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It has been 40 years since the last significant changes were made to competition laws in Australia. However the result of recent changes has some positive implications for franchisors.

The Harper Review, being the outcome of the Competition Policy Review in 2015 made recommendations for changes to the Competition and Consumer Act 2010 (Cth) (Act).

Amongst the changes, one addresses a particular issue franchisors have had. Third line forcing will no longer be prohibited outright.

Third line forcing is a form of exclusive dealing where a party requires a purchaser to buy goods or services from a particular third party, or refuses to supply the goods or services because the purchaser will not agree to that condition. This practice has to date been prohibited, irrespective of any effect on competition.

In the franchise context, it was unlawful for a franchisor (as the provider of goods and/or services) to require franchisees to buy particular goods or take certain services from a third party supplier.  Eg.  To promote buying power or obtain consistency, requiring all franchises to utilise one insurance provider or buy all hamburger buns from one wholesale baker.

Third line forcing going forward

The removal of this absolute prohibition will allow third line forcing to take place, provided its effect does not result in a substantial lessening of competition test.  This is a common and well known test and includes considerations of whether the conduct has a ‘real’ or ‘weighty’ impact on competition in a particular market.  If not, then third line forcing is allowed.

Impact on franchisors

Up until the introduction of these changes, franchisors have not been able to place any tight restrictions on who their franchisees purchase goods or services from, unless prior notification has been given to the ACCC and accepted.

This change to the Act is a positive outcome for franchisors who are setting up a franchise portfolio or wishing to quickly expand their franchise portfolio and ensure that their franchisees provide consumers with the same experience, irrespective of which store they enter.

When will this change take effect?

The changes will take effect in approximately mid November (although there is a 6 month automatic start, if not proclaimed earlier).

For more information on anti competitive conduct generally or how third line forcing is currently dealt with in your franchise arrangements, please contact Paul Kirton.

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Third line forcing no longer prohibited

02 November 2017

It has been 40 years since the last significant changes were made to competition laws in Australia. However the result of recent changes has some positive implications for franchisors.

The Harper Review, being the outcome of the Competition Policy Review in 2015 made recommendations for changes to the Competition and Consumer Act 2010 (Cth) (Act).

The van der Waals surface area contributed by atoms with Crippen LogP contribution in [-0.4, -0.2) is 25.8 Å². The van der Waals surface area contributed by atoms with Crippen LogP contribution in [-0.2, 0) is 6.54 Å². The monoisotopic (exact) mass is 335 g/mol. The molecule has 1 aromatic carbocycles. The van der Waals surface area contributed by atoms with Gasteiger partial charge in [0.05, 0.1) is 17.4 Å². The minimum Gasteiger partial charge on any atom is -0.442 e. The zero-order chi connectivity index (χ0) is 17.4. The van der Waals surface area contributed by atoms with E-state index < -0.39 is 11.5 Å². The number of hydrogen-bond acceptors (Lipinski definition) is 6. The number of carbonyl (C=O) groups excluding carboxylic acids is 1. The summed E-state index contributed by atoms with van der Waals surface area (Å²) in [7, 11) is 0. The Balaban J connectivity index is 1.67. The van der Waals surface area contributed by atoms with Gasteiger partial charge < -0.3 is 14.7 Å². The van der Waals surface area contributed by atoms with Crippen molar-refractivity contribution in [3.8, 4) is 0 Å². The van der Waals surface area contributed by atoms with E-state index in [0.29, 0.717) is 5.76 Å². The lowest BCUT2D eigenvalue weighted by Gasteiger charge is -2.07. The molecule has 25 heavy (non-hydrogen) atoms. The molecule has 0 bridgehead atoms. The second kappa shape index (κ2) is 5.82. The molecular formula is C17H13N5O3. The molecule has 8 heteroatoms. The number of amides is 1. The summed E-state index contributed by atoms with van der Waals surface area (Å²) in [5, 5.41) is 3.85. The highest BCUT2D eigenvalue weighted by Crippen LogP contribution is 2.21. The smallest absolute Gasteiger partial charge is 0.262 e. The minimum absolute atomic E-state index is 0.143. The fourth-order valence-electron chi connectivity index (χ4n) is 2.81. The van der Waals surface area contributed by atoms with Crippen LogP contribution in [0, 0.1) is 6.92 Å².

Amongst the changes, one addresses a particular issue franchisors have had. Third line forcing will no longer be prohibited outright.

Third line forcing is a form of exclusive dealing where a party requires a purchaser to buy goods or services from a particular third party, or refuses to supply the goods or services because the purchaser will not agree to that condition. This practice has to date been prohibited, irrespective of any effect on competition.

In the franchise context, it was unlawful for a franchisor (as the provider of goods and/or services) to require franchisees to buy particular goods or take certain services from a third party supplier.  Eg.  To promote buying power or obtain consistency, requiring all franchises to utilise one insurance provider or buy all hamburger buns from one wholesale baker.

Third line forcing going forward

The removal of this absolute prohibition will allow third line forcing to take place, provided its effect does not result in a substantial lessening of competition test.  This is a common and well known test and includes considerations of whether the conduct has a ‘real’ or ‘weighty’ impact on competition in a particular market.  If not, then third line forcing is allowed.

Impact on franchisors

Up until the introduction of these changes, franchisors have not been able to place any tight restrictions on who their franchisees purchase goods or services from, unless prior notification has been given to the ACCC and accepted.

This change to the Act is a positive outcome for franchisors who are setting up a franchise portfolio or wishing to quickly expand their franchise portfolio and ensure that their franchisees provide consumers with the same experience, irrespective of which store they enter.

When will this change take effect?

The changes will take effect in approximately mid November (although there is a 6 month automatic start, if not proclaimed earlier).

For more information on anti competitive conduct generally or how third line forcing is currently dealt with in your franchise arrangements, please contact Paul Kirton.